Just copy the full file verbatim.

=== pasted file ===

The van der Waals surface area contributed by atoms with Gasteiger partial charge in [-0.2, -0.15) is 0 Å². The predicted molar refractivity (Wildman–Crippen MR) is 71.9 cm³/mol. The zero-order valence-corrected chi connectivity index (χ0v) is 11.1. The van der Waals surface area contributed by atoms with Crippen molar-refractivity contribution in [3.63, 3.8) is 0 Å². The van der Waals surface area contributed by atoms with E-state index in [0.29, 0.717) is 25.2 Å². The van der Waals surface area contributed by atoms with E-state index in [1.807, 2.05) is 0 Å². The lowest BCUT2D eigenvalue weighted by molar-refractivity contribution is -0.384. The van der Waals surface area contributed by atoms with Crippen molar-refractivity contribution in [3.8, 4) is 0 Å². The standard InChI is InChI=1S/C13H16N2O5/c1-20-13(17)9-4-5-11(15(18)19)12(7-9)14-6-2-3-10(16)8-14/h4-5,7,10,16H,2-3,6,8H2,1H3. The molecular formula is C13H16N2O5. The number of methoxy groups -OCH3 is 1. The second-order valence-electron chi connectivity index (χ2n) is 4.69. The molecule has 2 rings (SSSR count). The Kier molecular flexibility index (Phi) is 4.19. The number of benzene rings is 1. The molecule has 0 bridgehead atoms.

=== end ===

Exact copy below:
The van der Waals surface area contributed by atoms with Gasteiger partial charge in [-0.2, -0.15) is 0 Å². The predicted molar refractivity (Wildman–Crippen MR) is 71.9 cm³/mol. The zero-order valence-corrected chi connectivity index (χ0v) is 11.1. The van der Waals surface area contributed by atoms with Crippen molar-refractivity contribution in [3.63, 3.8) is 0 Å². The van der Waals surface area contributed by atoms with E-state index in [0.29, 0.717) is 25.2 Å². The van der Waals surface area contributed by atoms with E-state index in [1.807, 2.05) is 0 Å². The lowest BCUT2D eigenvalue weighted by molar-refractivity contribution is -0.384. The van der Waals surface area contributed by atoms with Crippen molar-refractivity contribution in [3.8, 4) is 0 Å². The standard InChI is InChI=1S/C13H16N2O5/c1-20-13(17)9-4-5-11(15(18)19)12(7-9)14-6-2-3-10(16)8-14/h4-5,7,10,16H,2-3,6,8H2,1H3. The molecular formula is C13H16N2O5. The number of methoxy groups -OCH3 is 1. The second-order valence-electron chi connectivity index (χ2n) is 4.69. The molecule has 2 rings (SSSR count). The Kier molecular flexibility index (Phi) is 4.19. The number of benzene rings is 1. The molecule has 0 bridgehead atoms.